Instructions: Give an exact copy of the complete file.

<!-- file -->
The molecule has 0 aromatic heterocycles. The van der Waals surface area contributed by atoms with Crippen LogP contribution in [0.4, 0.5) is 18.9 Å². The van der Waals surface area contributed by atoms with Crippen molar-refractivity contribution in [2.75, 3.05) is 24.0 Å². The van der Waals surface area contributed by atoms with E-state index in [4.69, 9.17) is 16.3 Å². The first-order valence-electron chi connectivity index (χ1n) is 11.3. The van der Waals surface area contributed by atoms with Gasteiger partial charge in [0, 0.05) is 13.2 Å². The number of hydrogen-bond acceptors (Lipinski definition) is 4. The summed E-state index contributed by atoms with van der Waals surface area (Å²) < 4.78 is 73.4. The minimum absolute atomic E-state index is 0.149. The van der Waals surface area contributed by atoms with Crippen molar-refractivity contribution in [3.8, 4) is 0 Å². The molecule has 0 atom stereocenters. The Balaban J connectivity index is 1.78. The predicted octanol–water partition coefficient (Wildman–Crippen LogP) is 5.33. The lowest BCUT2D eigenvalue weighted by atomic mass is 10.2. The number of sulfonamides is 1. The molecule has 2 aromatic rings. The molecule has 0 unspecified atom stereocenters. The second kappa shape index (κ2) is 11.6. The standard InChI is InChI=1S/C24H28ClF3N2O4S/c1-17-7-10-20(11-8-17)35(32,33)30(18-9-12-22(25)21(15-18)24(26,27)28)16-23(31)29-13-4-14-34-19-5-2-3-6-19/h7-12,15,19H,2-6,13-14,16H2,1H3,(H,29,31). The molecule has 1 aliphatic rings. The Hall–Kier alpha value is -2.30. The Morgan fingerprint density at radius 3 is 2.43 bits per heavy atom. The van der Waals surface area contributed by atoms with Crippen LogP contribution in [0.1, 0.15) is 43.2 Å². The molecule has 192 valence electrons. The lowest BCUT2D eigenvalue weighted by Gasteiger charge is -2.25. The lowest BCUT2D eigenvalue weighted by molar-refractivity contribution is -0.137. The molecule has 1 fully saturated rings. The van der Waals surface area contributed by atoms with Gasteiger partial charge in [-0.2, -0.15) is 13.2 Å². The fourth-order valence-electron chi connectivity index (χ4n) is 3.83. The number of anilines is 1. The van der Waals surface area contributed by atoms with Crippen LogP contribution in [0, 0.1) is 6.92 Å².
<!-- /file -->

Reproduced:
The molecule has 0 aromatic heterocycles. The van der Waals surface area contributed by atoms with Crippen LogP contribution in [0.4, 0.5) is 18.9 Å². The van der Waals surface area contributed by atoms with Crippen molar-refractivity contribution in [2.75, 3.05) is 24.0 Å². The van der Waals surface area contributed by atoms with E-state index in [4.69, 9.17) is 16.3 Å². The first-order valence-electron chi connectivity index (χ1n) is 11.3. The van der Waals surface area contributed by atoms with Gasteiger partial charge in [0, 0.05) is 13.2 Å². The number of hydrogen-bond acceptors (Lipinski definition) is 4. The summed E-state index contributed by atoms with van der Waals surface area (Å²) < 4.78 is 73.4. The minimum absolute atomic E-state index is 0.149. The van der Waals surface area contributed by atoms with Crippen molar-refractivity contribution in [3.8, 4) is 0 Å². The molecule has 0 atom stereocenters. The Balaban J connectivity index is 1.78. The predicted octanol–water partition coefficient (Wildman–Crippen LogP) is 5.33. The lowest BCUT2D eigenvalue weighted by atomic mass is 10.2. The number of sulfonamides is 1. The molecule has 2 aromatic rings. The molecule has 0 unspecified atom stereocenters. The second kappa shape index (κ2) is 11.6. The standard InChI is InChI=1S/C24H28ClF3N2O4S/c1-17-7-10-20(11-8-17)35(32,33)30(18-9-12-22(25)21(15-18)24(26,27)28)16-23(31)29-13-4-14-34-19-5-2-3-6-19/h7-12,15,19H,2-6,13-14,16H2,1H3,(H,29,31). The molecule has 1 aliphatic rings. The Hall–Kier alpha value is -2.30. The Morgan fingerprint density at radius 3 is 2.43 bits per heavy atom. The van der Waals surface area contributed by atoms with Crippen LogP contribution in [0.1, 0.15) is 43.2 Å². The molecule has 192 valence electrons. The lowest BCUT2D eigenvalue weighted by Gasteiger charge is -2.25. The lowest BCUT2D eigenvalue weighted by molar-refractivity contribution is -0.137. The molecule has 1 fully saturated rings. The van der Waals surface area contributed by atoms with Gasteiger partial charge in [-0.2, -0.15) is 13.2 Å². The fourth-order valence-electron chi connectivity index (χ4n) is 3.83. The number of anilines is 1. The van der Waals surface area contributed by atoms with Crippen LogP contribution in [0, 0.1) is 6.92 Å².